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Retiring Minds Want to Know

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1.

“I don’t know how I ever had time to work! Now I’m playing tennis, volunteering, and being a grandpa. What could be better?”
Bob Apter, Ardsley
Former Senior Vice President for Finance and Administration ABC Sports

2.

“There’s nothing I wish I had known; I had a smooth transition. I joined a men’s a cappella chorus—the Westchester Chordsmen. Shortly thereafter, I became a business counselor at SCORE. Other than traveling, the rest of my time is spent managing certain portfolios in the financial markets, which has been a passion of mine since the late sixties.”
John Goldsmith, Pound Ridge
Former Director of Business Development at Phelps Memorial Hospital 

3.

“Networking has diminishing returns the longer you are retired. The conversations with even close friends and relatives become fewer and less interesting. Contrary to popular belief, retirement is more about the agony of defeat than the joy of victory.”
Bert Shlensky, New Rochelle
Former President and CEO Sure Fit Products

4.

“I wish I had known what I would do and how I would spend my time. It has taken a year for me to engage in new activities and establish a new rhythm.”
Ramesh Shah, Armonk  
Former Chairman WNS Global Services

5.

“I wish I knew how gratifying retirement would be. I was extremely fortunate to meet someone who was involved with the RSVP program of The Volunteer Center and who got me involved. I also helped start The Center for Aging in Place, a new not-for-profit organization to help people in Westchester remain in their own homes as they grow older. It is immensely satisfying to be helping my Westchester neighbors while maintaining the feeling of creativity and value that would be so easy to lose after one retires.”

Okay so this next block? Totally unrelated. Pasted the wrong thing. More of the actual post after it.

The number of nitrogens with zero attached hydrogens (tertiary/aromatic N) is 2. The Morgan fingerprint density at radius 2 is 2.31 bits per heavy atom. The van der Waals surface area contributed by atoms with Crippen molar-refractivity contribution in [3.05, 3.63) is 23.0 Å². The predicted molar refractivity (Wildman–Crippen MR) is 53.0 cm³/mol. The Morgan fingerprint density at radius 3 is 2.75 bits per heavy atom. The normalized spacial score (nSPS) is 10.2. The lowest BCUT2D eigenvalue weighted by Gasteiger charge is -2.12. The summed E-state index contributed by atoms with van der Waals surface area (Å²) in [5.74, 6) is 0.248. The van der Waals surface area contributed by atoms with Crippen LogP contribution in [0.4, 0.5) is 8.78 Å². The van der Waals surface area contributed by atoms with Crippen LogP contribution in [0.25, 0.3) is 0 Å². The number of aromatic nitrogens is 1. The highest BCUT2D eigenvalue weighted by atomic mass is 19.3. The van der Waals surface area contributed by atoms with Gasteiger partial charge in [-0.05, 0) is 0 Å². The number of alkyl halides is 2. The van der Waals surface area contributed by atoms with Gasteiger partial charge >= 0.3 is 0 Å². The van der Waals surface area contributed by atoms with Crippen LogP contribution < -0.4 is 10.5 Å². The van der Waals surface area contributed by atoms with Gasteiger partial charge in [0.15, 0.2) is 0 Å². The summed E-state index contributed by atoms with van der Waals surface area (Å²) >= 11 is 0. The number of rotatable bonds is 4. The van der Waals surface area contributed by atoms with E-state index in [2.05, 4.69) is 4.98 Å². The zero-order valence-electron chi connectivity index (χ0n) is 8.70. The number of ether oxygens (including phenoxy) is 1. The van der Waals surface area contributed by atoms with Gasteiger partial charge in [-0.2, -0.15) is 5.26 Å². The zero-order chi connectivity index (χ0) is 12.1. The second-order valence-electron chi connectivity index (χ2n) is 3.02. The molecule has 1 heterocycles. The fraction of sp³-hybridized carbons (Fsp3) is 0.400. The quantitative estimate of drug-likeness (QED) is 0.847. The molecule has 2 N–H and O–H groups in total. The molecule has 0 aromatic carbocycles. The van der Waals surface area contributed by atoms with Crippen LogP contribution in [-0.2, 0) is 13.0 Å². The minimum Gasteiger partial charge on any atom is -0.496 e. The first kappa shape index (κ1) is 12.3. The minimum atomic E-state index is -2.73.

Robert Waldman, Larchmont
Former Vice President of Information Technology General Reinsurance Corporation (a subsidiary of Berkshire Hathaway)

6.

“Currently I have more family time, gym time, and still find time to share my experiences through the Financial Planning Program and the Job Readiness Program. Not a bad trade-off to being on call twenty-four/seven.”
Marilyn E. Smith, Mount Vernon Former Network Leader of the New York City
Department of Education

7.

“Little about retirement surprised me. Life is a little less hectic and therefore a little more pleasant.”
Rob Weinstein, New Rochelle
Former Vice President, Corporate Communications at Metlife

8.

“I wish I had known retirement gives you a clean slate—twenty-four hours with no place to be and no meetings to attend. What will you do with those hours? I recommend creating for yourself a ‘bucket list,’ like the movie suggests. But don’t wait till you’re dying to check off the items! Today, one of my greatest delights is bird-watching. Also, my sister gave me a notice from her newspaper that read ‘Clown Class Starting.’ I signed up and am now better known as ‘Schnitzle’ to my clown friends.”
Anita Wilton, Sleepy Hollow
Former Executive Project Manager, IBM

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